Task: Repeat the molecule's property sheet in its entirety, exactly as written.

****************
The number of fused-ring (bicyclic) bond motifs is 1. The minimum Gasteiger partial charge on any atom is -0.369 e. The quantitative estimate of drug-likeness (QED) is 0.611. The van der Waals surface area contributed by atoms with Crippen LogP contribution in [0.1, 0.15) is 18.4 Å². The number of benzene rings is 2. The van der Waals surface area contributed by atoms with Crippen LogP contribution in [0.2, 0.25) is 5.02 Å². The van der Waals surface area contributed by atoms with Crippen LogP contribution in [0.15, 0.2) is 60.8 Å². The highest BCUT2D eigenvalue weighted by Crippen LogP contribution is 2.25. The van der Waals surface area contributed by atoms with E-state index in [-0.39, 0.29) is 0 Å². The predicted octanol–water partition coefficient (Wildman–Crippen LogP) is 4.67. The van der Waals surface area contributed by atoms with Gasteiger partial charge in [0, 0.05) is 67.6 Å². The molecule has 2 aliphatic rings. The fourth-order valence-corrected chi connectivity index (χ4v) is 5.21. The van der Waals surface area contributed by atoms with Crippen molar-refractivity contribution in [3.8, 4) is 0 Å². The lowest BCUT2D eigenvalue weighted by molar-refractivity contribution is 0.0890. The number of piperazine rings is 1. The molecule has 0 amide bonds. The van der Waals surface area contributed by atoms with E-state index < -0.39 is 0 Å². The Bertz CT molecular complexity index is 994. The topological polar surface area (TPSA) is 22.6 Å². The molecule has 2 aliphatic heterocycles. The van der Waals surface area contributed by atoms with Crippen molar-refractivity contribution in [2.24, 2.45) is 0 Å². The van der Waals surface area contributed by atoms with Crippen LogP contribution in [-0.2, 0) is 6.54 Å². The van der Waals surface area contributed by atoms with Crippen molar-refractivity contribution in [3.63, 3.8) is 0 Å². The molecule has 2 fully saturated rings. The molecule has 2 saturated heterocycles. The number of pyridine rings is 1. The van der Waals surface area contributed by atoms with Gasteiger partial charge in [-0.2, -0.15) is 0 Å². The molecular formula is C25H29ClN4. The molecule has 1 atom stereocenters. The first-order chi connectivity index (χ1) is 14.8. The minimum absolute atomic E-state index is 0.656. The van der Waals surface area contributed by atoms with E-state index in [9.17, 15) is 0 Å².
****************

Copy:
The number of fused-ring (bicyclic) bond motifs is 1. The minimum Gasteiger partial charge on any atom is -0.369 e. The quantitative estimate of drug-likeness (QED) is 0.611. The van der Waals surface area contributed by atoms with Crippen LogP contribution in [0.1, 0.15) is 18.4 Å². The number of benzene rings is 2. The van der Waals surface area contributed by atoms with Crippen LogP contribution in [0.2, 0.25) is 5.02 Å². The van der Waals surface area contributed by atoms with Crippen LogP contribution in [0.15, 0.2) is 60.8 Å². The highest BCUT2D eigenvalue weighted by Crippen LogP contribution is 2.25. The van der Waals surface area contributed by atoms with E-state index in [-0.39, 0.29) is 0 Å². The predicted octanol–water partition coefficient (Wildman–Crippen LogP) is 4.67. The van der Waals surface area contributed by atoms with Gasteiger partial charge in [0, 0.05) is 67.6 Å². The molecule has 2 aliphatic rings. The fourth-order valence-corrected chi connectivity index (χ4v) is 5.21. The van der Waals surface area contributed by atoms with Crippen molar-refractivity contribution in [3.8, 4) is 0 Å². The lowest BCUT2D eigenvalue weighted by molar-refractivity contribution is 0.0890. The number of piperazine rings is 1. The molecule has 0 amide bonds. The van der Waals surface area contributed by atoms with E-state index < -0.39 is 0 Å². The Bertz CT molecular complexity index is 994. The topological polar surface area (TPSA) is 22.6 Å². The molecule has 2 aliphatic heterocycles. The van der Waals surface area contributed by atoms with Crippen molar-refractivity contribution in [2.24, 2.45) is 0 Å². The van der Waals surface area contributed by atoms with Crippen LogP contribution in [-0.2, 0) is 6.54 Å². The van der Waals surface area contributed by atoms with Crippen molar-refractivity contribution in [3.63, 3.8) is 0 Å². The molecule has 2 fully saturated rings. The molecule has 2 saturated heterocycles. The number of pyridine rings is 1. The van der Waals surface area contributed by atoms with Gasteiger partial charge in [-0.2, -0.15) is 0 Å². The molecular formula is C25H29ClN4. The molecule has 1 atom stereocenters. The first-order chi connectivity index (χ1) is 14.8. The minimum absolute atomic E-state index is 0.656. The van der Waals surface area contributed by atoms with E-state index in [9.17, 15) is 0 Å².